We often hear that Shivananda was a grave and serious man, that prior to becoming president of the Ramakrishna Order he was a little indrawn and stern, and that after becoming president his heart expanded and he became a great, loving soul. However, when we examine various incidents in his earlier life, we find that that great heart and intense love were always there, only perhaps a little hidden. One of the first intimations we get of this is the story of his marriage.
Because of the poor financial condition of his family, his father could not afford the dowry for his daughter’s marriage. One prospective family offered to give their son in marriage if their daughter could marry Tarak at the same time. In that way there would be no exchange of dowry and the double marriages could go ahead without any hitch. Though Tarak was not at all interested in marriage, and actually was determined to lead a monastic life, he agreed out of love for his sister and respect for his father. It is well known that he and his wife lived as brother and sister for the short period of their marriage—she passed away in 1883.
Tarak first met Sri Ramakrishna in May or June of 1880, in the home of Ramchandra Datta. The room was filled with devotees, and Sri Ramakrishna was speaking on the very subject that had become the passion of Tarak’s life: samadhi. Tarak seated himself nearby and listened spellbound. As there was no opportunity for him to talk with Sri Ramakrishna during this first meeting, Tarak went to Dakshineswar the next month. As soon as he bowed before Sri Ramakrishna, he experienced a tremendous reaction. He felt as if he had once more got his own mother back. He placed his head on Sri Ramakrishna’s lap, and Sri Ramakrishna caressed him like a child. Many years later Tarak explained: ‘At once I felt a deep attachment for the Master. I felt as if I had known him for a long time. My heart became filled with joy. I saw in him my tender, loving mother waiting for me. So, with the confidence, faith, and certitude of a child, I surrendered myself to him, placing myself entirely in his care. I was certain that at last I had found him for whom I had been searching all these days. From then on I looked upon Thakur as my mother.’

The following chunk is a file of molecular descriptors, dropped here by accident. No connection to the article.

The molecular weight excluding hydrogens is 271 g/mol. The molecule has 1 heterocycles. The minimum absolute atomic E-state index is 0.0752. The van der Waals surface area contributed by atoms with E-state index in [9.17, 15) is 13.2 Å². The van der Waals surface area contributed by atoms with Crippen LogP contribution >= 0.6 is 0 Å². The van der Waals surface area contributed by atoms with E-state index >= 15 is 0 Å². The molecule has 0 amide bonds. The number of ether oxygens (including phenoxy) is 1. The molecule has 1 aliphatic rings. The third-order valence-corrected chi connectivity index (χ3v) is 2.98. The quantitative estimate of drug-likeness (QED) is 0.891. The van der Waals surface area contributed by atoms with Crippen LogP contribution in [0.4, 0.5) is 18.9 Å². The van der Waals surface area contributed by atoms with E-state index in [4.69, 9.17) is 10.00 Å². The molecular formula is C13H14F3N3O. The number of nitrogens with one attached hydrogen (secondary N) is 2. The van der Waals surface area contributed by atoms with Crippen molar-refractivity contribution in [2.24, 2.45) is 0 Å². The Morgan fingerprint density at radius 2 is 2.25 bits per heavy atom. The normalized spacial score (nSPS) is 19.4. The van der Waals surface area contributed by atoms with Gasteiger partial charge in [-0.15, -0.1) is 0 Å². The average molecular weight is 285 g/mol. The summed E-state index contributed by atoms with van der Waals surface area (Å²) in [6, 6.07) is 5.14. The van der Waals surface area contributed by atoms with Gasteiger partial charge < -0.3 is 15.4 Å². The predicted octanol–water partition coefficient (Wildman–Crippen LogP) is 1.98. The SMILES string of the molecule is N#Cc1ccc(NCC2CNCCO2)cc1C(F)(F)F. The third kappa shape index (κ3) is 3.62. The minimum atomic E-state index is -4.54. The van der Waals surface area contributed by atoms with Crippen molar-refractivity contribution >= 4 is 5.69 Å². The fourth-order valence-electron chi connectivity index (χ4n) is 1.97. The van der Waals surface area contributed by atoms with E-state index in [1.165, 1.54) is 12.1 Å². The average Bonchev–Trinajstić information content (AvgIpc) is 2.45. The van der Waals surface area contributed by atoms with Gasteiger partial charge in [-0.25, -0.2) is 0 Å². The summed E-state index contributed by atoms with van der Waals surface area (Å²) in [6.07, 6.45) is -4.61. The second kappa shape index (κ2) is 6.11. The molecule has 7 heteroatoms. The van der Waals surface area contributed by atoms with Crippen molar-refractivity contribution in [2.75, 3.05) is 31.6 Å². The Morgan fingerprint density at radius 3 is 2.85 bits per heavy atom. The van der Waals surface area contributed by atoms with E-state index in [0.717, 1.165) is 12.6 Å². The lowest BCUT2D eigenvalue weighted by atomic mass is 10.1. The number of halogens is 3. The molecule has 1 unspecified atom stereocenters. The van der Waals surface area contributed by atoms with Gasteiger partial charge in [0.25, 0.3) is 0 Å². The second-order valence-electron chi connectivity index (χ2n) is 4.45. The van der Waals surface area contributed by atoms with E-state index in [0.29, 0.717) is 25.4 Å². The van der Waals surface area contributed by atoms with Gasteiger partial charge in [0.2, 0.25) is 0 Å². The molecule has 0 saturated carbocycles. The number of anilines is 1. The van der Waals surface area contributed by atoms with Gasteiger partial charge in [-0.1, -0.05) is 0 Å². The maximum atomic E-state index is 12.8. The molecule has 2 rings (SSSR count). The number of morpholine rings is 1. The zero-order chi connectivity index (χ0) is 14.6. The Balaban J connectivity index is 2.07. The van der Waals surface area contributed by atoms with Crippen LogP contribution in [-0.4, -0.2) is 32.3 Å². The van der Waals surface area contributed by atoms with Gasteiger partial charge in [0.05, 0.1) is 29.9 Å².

Tarak’s second or third meeting with Sri Ramakrishna was very much like that of his brother disciple Narendranath. Sri Ramakrishna went into an ecstatic mood in his presence and touched Tarak lightly on the chest. Tarak lost all outer consciousness of the world and remained absorbed in that joyful state for a long time. He recalled: ‘As a result [of Sri Ramakrishna’s touch], everything became revealed to me. I realized that I was the Atman, eternal and free. I realized that the Master was the Lord born as man for the good of humanity, and that I was born on earth to serve him.’ Not long after this incident, Sri Ramakrishna initiated Tarak by writing a mantra on his tongue, as he would often do. Once again, Tarak lost all outer consciousness of the world, and only regained his normal consciousness when Sri Ramakrishna touched his chest with his fingers.
Tarak was the first of all the disciples to renounce the world. After his wife died in 1883, he quit his job and told his father of his decision. As his father was also a highly spiritual soul, he blessed his son, and with tears in his eyes said: ‘May you realize God! I myself tried to renounce the world and realize him, but I failed. Therefore, I bless you that you may attain God.’ Tarak spent the next three years of his life, that is, up until the time of Sri Ramakrishna’s passing away, living mainly at the home of Sri Ramakrishna’s great householder disciple Ramchandra Datta. Here he cooked his own food and spent the greater part of his time in meditation and spiritual practice, either in some solitary place or in a nearby cremation ground. After Sri Ramakrishna was diagnosed with throat cancer and was moved to the Kashipur garden house, Tarak, along with many of Sri Ramakrishna’s monastic disciples, moved into Kashipur to serve him. Here also Tarak spent all of his spare time in intense austerities in the company of Narendra and his other brother disciples. Sometimes they would pass entire nights in meditation, either in the Panchavati at Dakshineswar or at Kashipur itself.